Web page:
Police imposed a strict curfew across Bangladesh and military forces patrolled parts of the capital Saturday to quell further violence after days of clashes over the allocation of government jobs left several people dead and hundreds injured.
The curfew follows the deadliest day yet in the weeks of protests despite a ban on public gatherings. Reports vary on the number of people killed Friday, with Somoy TV reporting 43. An Associated Press reporter saw 23 bodies at Dhaka Medical College and Hospital, but it was not immediately clear whether they all died on Friday.
Another 22 people died Thursday as protesting students attempted to impose a “complete shutdown” of the country. Several people were also killed Tuesday and Wednesday.
The protests, which began weeks ago but escalated sharply when violence erupted Tuesday, represent the biggest challenge to Prime Minister Sheikh Hasina since she won a fourth consecutive term in office after elections in January that were boycotted by the main opposition groups.
Police and protesters clashed in the streets and at university campuses in Dhaka and other cities across the south Asian country. Authorities moved to block online communications by banning mobile and internet services. Some television news channels also went off the air, and the websites of most Bangladesh newspapers were not loading or were being updated.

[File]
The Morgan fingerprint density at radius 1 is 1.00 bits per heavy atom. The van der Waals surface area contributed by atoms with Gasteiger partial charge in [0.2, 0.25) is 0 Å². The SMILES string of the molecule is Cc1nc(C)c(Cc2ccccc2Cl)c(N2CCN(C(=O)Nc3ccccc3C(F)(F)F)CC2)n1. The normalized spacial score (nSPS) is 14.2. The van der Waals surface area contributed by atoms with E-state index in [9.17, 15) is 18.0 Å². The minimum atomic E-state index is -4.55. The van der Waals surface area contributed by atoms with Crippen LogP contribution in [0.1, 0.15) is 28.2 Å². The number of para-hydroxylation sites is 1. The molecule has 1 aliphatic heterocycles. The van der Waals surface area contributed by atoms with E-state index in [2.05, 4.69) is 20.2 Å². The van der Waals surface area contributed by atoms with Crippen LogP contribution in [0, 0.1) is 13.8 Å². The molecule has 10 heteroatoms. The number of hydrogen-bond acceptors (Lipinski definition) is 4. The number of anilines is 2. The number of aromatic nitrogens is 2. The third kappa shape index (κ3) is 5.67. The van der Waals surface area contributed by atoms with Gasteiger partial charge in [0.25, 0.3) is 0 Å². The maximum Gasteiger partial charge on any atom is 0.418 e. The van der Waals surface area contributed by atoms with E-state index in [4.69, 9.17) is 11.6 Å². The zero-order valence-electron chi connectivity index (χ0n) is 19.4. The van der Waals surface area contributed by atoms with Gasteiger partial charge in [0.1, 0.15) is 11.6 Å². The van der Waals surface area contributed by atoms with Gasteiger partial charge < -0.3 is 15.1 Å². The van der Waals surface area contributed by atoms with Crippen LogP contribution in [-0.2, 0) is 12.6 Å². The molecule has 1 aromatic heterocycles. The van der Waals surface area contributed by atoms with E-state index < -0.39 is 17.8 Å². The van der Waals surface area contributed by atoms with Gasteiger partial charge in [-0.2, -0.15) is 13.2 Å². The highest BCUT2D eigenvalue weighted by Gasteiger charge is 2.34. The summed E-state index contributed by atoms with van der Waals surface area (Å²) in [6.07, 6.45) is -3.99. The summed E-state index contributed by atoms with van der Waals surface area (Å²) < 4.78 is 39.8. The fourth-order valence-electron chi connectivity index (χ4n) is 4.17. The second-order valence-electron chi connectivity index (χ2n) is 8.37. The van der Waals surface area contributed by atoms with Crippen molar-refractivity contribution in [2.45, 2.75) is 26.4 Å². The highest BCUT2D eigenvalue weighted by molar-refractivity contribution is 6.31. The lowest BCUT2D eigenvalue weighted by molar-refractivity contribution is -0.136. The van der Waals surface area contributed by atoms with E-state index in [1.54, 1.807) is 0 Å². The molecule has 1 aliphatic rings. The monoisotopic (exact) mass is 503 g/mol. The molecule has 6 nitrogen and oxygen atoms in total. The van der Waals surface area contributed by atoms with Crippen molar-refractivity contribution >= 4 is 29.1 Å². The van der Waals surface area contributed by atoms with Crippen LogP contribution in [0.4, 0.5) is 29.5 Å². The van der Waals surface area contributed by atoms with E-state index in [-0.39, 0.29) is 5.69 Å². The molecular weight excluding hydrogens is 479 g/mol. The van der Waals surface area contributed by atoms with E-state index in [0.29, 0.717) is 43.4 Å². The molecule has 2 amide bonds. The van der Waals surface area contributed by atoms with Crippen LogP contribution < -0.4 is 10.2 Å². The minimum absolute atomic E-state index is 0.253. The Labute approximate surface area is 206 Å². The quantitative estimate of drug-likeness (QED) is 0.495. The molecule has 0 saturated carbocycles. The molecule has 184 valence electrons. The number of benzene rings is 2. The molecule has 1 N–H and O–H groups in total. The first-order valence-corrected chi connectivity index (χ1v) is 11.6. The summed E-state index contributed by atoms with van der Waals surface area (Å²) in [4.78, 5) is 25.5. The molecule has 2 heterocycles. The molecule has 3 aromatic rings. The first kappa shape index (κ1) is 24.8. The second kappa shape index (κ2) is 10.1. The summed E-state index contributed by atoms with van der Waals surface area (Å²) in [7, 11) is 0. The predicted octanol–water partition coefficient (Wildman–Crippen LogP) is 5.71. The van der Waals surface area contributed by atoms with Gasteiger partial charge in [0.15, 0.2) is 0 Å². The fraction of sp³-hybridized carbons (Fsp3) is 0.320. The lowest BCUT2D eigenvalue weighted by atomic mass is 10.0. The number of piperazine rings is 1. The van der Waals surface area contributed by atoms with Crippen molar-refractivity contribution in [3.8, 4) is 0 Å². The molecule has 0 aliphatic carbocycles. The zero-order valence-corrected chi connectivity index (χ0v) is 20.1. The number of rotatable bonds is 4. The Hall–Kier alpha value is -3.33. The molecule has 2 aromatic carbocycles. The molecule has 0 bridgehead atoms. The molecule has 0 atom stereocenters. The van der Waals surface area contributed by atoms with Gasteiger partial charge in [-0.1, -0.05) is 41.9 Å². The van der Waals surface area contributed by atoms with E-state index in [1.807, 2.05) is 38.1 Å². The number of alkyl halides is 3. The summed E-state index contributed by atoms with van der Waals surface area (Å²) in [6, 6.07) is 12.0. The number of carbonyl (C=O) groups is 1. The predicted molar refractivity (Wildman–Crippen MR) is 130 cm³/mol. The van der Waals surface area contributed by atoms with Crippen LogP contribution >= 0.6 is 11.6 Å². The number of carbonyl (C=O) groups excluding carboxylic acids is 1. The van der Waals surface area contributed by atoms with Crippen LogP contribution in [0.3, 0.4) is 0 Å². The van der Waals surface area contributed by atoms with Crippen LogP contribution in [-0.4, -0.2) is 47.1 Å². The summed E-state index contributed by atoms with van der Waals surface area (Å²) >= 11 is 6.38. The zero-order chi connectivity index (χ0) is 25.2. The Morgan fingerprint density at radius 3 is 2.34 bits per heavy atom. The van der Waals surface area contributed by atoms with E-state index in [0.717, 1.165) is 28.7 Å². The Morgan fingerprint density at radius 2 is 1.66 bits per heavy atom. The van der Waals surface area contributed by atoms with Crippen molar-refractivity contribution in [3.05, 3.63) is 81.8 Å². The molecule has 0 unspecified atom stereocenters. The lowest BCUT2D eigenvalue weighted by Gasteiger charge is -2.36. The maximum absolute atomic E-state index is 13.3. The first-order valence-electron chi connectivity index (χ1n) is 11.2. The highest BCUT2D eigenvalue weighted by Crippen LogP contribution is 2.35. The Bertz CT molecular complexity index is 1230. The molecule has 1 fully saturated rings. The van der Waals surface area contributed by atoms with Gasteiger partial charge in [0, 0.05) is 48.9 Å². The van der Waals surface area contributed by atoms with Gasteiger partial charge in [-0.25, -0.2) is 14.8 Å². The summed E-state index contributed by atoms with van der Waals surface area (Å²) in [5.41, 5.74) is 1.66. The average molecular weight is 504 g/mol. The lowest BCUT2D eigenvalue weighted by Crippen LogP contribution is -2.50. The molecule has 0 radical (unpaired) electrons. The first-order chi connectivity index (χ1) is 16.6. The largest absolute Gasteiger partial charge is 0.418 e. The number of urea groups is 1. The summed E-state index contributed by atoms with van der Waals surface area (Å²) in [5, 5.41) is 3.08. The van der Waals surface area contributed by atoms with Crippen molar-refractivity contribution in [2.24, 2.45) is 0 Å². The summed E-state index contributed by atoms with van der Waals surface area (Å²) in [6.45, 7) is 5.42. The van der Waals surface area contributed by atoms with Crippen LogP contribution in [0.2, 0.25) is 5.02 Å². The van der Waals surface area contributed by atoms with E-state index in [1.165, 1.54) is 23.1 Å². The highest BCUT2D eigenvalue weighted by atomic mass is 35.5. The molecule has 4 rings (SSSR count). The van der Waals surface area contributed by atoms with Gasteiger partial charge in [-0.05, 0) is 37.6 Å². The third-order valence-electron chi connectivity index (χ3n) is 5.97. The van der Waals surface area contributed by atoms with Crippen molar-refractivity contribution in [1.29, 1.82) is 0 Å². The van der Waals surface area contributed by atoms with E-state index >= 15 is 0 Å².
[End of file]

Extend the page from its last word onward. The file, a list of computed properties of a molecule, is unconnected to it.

The curfew began at midnight and is set to relax from noon to 2 p.m. to allow people to buy essentials before being put back in place until 10 a.m. Sunday. A “shoot-at-sight” order was also in place, giving security forces the authority to fire on mobs in extreme cases, said lawmaker Obaidul Quader, the general secretary of the ruling Awami League party.

The protesters are demanding an end to a quota system that reserves up to 30% of government jobs for relatives of veterans who fought in Bangladesh’s war of independence in 1971 against Pakistan. They argue the system is discriminatory and benefits supporters of Hasina, whose Awami League party led the independence movement, and they want it replaced with a merit-based system.

Hasina has defended the quota system, saying that veterans deserve the highest respect for their contributions to the war, regardless of their political affiliation.

Representatives from the both sides met late Friday to find a resolution. At least three student leaders were part of the meeting in which they demanded a reform in the quota system, an opening of student dormitories across the country and the stepping down of university officials for failing to prevent violence on the campuses.
Law Minister Anisul Huq said the government was open to discussing the student leaders’ demands.

The protests are also backed by the main opposition Bangladesh Nationalist Party that has vowed to organize its own demonstrations with many of its supporters joining in the students’ protests.